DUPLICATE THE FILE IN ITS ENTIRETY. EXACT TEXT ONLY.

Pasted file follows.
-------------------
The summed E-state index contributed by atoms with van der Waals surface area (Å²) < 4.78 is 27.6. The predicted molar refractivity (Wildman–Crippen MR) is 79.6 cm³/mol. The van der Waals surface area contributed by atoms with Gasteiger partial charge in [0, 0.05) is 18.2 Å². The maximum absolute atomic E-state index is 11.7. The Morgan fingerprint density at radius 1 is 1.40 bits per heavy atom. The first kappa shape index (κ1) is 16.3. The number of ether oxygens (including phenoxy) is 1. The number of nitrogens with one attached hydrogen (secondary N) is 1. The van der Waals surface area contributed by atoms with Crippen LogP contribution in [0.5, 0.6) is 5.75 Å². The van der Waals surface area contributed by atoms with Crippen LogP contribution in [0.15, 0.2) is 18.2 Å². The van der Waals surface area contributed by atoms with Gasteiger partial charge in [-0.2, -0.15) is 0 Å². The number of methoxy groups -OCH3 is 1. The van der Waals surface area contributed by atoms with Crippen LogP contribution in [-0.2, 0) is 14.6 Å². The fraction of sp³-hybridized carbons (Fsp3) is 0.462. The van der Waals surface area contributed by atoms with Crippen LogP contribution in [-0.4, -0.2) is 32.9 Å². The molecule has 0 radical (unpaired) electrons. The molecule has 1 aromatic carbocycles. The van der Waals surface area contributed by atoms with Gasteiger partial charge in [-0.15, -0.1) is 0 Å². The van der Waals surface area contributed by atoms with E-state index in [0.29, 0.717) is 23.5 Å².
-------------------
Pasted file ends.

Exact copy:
The summed E-state index contributed by atoms with van der Waals surface area (Å²) < 4.78 is 27.6. The predicted molar refractivity (Wildman–Crippen MR) is 79.6 cm³/mol. The van der Waals surface area contributed by atoms with Gasteiger partial charge in [0, 0.05) is 18.2 Å². The maximum absolute atomic E-state index is 11.7. The Morgan fingerprint density at radius 1 is 1.40 bits per heavy atom. The first kappa shape index (κ1) is 16.3. The number of ether oxygens (including phenoxy) is 1. The number of nitrogens with one attached hydrogen (secondary N) is 1. The van der Waals surface area contributed by atoms with Crippen LogP contribution in [0.5, 0.6) is 5.75 Å². The van der Waals surface area contributed by atoms with Crippen LogP contribution in [0.15, 0.2) is 18.2 Å². The van der Waals surface area contributed by atoms with Gasteiger partial charge in [-0.2, -0.15) is 0 Å². The number of methoxy groups -OCH3 is 1. The van der Waals surface area contributed by atoms with Crippen LogP contribution in [-0.2, 0) is 14.6 Å². The fraction of sp³-hybridized carbons (Fsp3) is 0.462. The van der Waals surface area contributed by atoms with Crippen LogP contribution in [-0.4, -0.2) is 32.9 Å². The molecule has 0 radical (unpaired) electrons. The molecule has 1 aromatic carbocycles. The van der Waals surface area contributed by atoms with Gasteiger partial charge in [-0.15, -0.1) is 0 Å². The van der Waals surface area contributed by atoms with E-state index in [0.29, 0.717) is 23.5 Å².